Bio-inspired

The point is, porcupines inspired improved surgical tape

Publication: NBC News   Date: December 10, 2012   View Article

Porcupine quills penetrate the mouths of their would-be attackers with ease and prove extremely difficult to remove. Those qualities are inspiration for a futuristic tape that could help surgeons work faster and ease their patients’ post-operation pain.

“We like to turn to nature for inspiration because evolution is really the best problem solver,” Jeffrey Karp, an associate professor of medicine at Harvard Medical School who led the adhesive’s development told NBC News.

Ant-inspired Internet – the ‘Anternet’ – may be coming soon

Publication: NBC News   Date: August 27, 2012   View Article

Ants get stuff done without anyone in control. Understanding how they do what they do could help us design more robust and efficient networks, according to a biologist who studies ant colony behavior.

A recent study shows that harvester ants, for example, regulate how many ants are out searching for food in a way that resembles how Internet protocols regulate the amount of data being transferred according to the amount of available bandwidth.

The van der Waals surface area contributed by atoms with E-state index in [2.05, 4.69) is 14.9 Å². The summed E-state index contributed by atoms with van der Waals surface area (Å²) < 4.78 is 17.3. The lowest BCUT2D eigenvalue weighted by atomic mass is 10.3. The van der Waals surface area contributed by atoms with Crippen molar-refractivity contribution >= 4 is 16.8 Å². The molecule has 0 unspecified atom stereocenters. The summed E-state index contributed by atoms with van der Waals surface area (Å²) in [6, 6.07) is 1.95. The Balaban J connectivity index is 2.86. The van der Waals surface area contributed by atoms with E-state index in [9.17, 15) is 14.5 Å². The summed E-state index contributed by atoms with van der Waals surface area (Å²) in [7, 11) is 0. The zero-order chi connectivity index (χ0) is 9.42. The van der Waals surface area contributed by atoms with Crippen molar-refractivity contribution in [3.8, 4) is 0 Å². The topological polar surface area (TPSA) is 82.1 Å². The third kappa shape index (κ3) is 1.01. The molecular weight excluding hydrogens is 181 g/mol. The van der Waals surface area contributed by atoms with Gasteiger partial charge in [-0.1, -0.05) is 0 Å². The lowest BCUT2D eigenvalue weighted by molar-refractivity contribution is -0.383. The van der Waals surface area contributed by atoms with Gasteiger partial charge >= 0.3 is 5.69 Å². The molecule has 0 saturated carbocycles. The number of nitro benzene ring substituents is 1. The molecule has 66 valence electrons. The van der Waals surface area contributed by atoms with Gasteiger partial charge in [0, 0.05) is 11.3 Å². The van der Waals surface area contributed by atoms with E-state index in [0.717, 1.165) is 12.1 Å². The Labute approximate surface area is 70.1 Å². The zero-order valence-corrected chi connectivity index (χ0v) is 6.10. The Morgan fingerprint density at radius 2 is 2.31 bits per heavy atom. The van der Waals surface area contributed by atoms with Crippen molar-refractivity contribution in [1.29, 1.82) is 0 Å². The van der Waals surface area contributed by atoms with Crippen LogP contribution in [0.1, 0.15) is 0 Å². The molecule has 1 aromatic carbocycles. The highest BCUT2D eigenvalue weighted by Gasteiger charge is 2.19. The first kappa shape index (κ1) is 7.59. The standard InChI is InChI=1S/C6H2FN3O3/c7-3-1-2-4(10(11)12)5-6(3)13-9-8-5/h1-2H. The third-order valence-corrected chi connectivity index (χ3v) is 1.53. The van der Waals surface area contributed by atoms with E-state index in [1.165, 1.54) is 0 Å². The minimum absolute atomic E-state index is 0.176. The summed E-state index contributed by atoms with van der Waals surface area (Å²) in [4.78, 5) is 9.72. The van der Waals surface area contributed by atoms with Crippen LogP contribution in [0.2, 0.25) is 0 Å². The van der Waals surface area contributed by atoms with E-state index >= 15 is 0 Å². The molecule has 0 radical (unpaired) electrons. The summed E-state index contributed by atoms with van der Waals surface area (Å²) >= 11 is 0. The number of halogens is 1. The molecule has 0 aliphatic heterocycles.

Can drones fly as well as Luke Skywalker

Publication: msnbc.com   Date: January 19, 2012   View Article

Next-generation drones may fly like Luke Skywalker zipping through the Endor forest on a speeder bike, suggests new research which focuses on how birds such as northern goshawks determine their maximum speed limit.

These birds race after prey through the forest canopy without smacking into tree trunks.

They avoid this fate by observing a theoretical speed limit, according to scientists at the Massachusetts Institute of Technology.

Sunflowers inspire improved solar power plant

Publication: msnbc.com   Date: January 11, 2012   View Article

The well-tuned geometry of the florets on the face of the sunflower head has inspired an improved layout for mirrors used to concentrate sunlight and generate electricity, according to new research.

The sunflower-inspired layout could reduce the footprint of concentrating solar power (CSP) plants by about 20 percent, which could be a boon for a technology that’s limited, in part, by its massive land requirements.

CSP plants employ arrays of giant mirrors, each the size of half a tennis court, to beam the sun’s rays up to heat a tube of fluid in the top of a tower. This hot fluid drives steam turbines that generate electricity.

© 2008-2010 Collected Writings By John Roach